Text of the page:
Effects a child develops differs from individual to individual.

      Effects of EarlyChildhood Development through Case AnalysisBrittany CleghornWalden UniversityAbstractThe objective of this observation analysis is to see how differentchildren act around others and how past theorist work in conjunction with thesubject being analyzed. As young children play, they express themselves byexploring ideas about the past, where they live, fairness and respect forothers, their families’ cultural traditions, and how to use money to purchasethings. They also are naturally interested in scientific inquiry, theproperties and characteristics of nonliving objects and materials, livingthings, and the earth and materials. Observation of young children’s play givesinsights into how to build on their interests and expand their learning.  The Effects of Early ChildhoodDevelopment through Case Analysis            Children are complex,and the way achild develops differs from individual to individual.

 The study ofchildren is a field that researchers, scientists, theorists and educators havebeen  exploring fordecades. An observation allows one to study the foundations of childhood  development andallows the obsever to look at children develop through different lenses. Many  conclusions havebeen drawn,observing how, when and why children develop the way they do.  Depending on thelens in which an individual looks through when analyzing the development of  children,interesting and intriguing conclusions can be drawn regarding the broad topicof  understanding howchildren develop. Part 1: Case Study #1- Angelica at Play            Angelica is 9months old. She has brown eyes and short curly, brown hair.             She as big, almond shaped eyes and avery light complexion. She is  movingaround an area in a classroom where she is able to reach objects that are eyelevel to her.

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            Angelicasits on the floor with her toys around her. His caretaker sits on the floornext to her, and she grabs books and toys ff the shelves as her caretaker isreading a book to her. She is interested in the reaction of her caretaker asshe is reading to her. Angelica hits on the book and tries to grab it as she isbeing read to. Angelica leans into her caretaker, tries to grab the book andeven laughs as she is being read to. After while she seems to become uninterestedin the story and begins to move around and find something else that is ofinterst to her.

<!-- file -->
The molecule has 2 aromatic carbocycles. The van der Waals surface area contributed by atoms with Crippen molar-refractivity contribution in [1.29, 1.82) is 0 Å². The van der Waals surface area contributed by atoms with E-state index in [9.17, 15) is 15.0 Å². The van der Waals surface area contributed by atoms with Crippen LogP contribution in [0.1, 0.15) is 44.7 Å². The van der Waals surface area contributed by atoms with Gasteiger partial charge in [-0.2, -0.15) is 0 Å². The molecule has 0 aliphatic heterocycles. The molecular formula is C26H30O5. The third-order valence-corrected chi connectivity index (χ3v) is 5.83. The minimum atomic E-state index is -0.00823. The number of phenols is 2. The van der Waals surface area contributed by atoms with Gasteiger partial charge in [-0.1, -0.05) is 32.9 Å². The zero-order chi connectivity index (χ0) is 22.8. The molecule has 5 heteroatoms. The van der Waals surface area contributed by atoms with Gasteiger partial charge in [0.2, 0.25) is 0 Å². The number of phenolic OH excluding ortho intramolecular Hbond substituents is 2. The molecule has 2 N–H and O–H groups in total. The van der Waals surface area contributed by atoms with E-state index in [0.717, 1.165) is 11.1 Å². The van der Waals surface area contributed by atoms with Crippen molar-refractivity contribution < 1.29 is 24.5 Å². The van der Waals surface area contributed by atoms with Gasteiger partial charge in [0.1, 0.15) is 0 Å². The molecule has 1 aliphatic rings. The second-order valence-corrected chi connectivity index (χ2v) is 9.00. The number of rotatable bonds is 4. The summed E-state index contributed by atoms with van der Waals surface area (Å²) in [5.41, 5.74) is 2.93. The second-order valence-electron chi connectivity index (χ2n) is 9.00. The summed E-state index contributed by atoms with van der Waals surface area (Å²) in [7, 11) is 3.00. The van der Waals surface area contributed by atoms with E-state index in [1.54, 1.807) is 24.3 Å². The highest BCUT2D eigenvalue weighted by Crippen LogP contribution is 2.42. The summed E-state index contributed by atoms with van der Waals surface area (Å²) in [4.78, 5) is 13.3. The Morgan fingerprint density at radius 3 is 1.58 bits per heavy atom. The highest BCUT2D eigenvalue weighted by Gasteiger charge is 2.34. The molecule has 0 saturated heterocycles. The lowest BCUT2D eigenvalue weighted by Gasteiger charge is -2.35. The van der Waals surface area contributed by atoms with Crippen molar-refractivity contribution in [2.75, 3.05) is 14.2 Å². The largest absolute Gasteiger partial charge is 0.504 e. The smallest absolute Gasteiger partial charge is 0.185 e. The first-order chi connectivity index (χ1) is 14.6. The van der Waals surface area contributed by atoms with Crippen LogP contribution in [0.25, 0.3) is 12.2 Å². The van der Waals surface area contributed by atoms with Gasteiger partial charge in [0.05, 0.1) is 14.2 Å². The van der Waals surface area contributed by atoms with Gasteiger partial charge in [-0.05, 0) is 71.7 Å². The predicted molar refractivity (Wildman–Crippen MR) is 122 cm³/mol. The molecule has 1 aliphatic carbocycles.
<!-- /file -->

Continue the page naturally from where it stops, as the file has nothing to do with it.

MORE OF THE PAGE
Next, she begins to pick up balls and throw them around andmoves onto more toys. Angelica seems to understand what her caretaker says, forinstance, when rolling the ball around, she proceeds to go after the ball andher caretaker ask ” can I have it?” and Angelica hands her the ball.            Angelicasits up with ease.

She seems very balanced and sure of herself. Her legs arespread apart, and his feet point outward. She can lean forward with her stomachto the floor and sit back up with some effort. Angellica crawls across thefloor with her hands flat on the ground and fingers spread wide. When Angelicabegins to crawl, she crawls up a stair over to wall with toys and mirrors whereshe pulls objects off the shelf. She also crawls down the stairs where she sitsand beging to throw/roll plush balls.            Angelicacan carry, push and pull objects.

She is observed throwing/rolling a ball onthe floor and then reaching and grabbing the ball where she then hands it toher caretaker. Angelica seems to display typicl behavior for her age. She seemsto have good motor skills, both fine and gross for her age. She is able to grabitems that can fit in her hand while crawling, sitting and attepting to stand.Overall, Angelica’s behavior istypical for her age. Shes seems to be very social and enjoys interacting withothers as well as playing independently for short periods of time.Part II: Case Study2- Nathan            Sociallywithdrawn children frequently refrain from social acivities in the presence ofpeers.The lack of social interaction in childhood may result from a variety ofcauses .